6. Activated partial thromboplastin time and international normalized ratio less than or equal to 1.5 (SqrRoot) ULN, unless the subject is receiving therapeutic anticoagulants.
  6. For women of reproductive potential, have a negative serum or urine pregnancy test during the screening period. Women of reproductive potential are defined as sexually mature women who have not undergone a hysterectomy, bilateral oophorectomy, or tubal occlusion; or who have not been naturally postmenopausal (i.e., who have not menstruated at all for at least the preceding 12 months prior to signing informed consent and have an elevated folliclestimulating hormone level indicative of menopause during the screening period).
  7. For women of reproductive potential as well as men and their partners who are women of reproductive potential, be abstinent as part of their usual lifestyle, or agree to use 2 effective forms of contraception from the time of giving informed consent, during the study, and for 28 days for women and 90 days for men following the last dose of study treatment. An effective form of contraception is defined as

    hormonal oral contraceptives, injectables, patches, and barrier methods.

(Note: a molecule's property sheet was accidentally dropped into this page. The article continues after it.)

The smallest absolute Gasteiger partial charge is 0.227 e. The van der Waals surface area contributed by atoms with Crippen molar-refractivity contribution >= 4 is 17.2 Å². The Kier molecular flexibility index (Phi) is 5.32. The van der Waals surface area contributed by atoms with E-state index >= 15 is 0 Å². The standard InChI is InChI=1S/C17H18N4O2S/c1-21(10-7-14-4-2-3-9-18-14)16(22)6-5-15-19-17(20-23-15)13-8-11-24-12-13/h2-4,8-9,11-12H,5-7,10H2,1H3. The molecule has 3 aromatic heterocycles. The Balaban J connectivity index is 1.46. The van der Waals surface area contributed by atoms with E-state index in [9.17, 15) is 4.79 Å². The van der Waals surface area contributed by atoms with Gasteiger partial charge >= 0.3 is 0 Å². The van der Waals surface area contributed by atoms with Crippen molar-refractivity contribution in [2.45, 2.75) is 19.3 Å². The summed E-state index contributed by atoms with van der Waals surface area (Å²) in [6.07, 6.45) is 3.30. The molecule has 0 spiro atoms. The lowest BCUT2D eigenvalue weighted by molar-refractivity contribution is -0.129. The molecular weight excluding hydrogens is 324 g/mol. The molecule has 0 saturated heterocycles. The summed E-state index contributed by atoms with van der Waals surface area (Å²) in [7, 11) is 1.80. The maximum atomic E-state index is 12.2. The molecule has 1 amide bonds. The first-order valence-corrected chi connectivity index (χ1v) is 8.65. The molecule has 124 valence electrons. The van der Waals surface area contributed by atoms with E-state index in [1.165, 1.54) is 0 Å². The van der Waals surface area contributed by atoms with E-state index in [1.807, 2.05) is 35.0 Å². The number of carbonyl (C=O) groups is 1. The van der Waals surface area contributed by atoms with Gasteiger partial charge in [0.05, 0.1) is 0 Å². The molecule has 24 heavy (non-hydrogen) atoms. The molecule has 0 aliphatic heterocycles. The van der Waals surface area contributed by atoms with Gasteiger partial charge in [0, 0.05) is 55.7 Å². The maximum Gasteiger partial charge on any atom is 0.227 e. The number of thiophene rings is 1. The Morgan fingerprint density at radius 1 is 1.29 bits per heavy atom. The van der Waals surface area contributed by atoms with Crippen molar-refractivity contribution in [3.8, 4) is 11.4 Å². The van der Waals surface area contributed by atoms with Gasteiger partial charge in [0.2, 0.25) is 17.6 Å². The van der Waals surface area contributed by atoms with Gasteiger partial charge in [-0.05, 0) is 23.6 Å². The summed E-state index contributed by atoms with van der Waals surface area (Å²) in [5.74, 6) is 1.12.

8. Be willing to comply with all study procedures for the duration of the study.


Subjects who meet any of the following criteria during screening will not receive AG348 and will not be counted toward the final enrollment count for statistical purposes:

  1. Documented pyruvate kinase deficiency
  2. Have a significant medical condition that confers an unacceptable risk to participating in the study, and/or that could confound the interpretation of the study data. Such significant medical conditions include, but are not limited to the following:

    1. Poorly controlled hypertension (defined as systolic blood pressure [BP] >150 mmHg or diastolic BP >90 mmHg) refractory to medical


    2. History of recent (within 6 months prior to signing informed consent) congestive heart failure; myocardial infarction or unstable angina pectoris; hemorrhagic, embolic, or thrombotic stroke; deep venous thrombosis; or pulmonary or arterial embolism.
    3. Cardiac dysrhythmias judged as clinically significant by the Investigator.
    4. Heart-rate corrected QT interval-Fredericia's method (QTcF) >480 msec with the exception of subjects with right or left bundle branch block.
    5. Clinically symptomatic cholelithiasis or cholecystitis. Prior cholecystectomy is not exclusionary. Subjects with symptomatic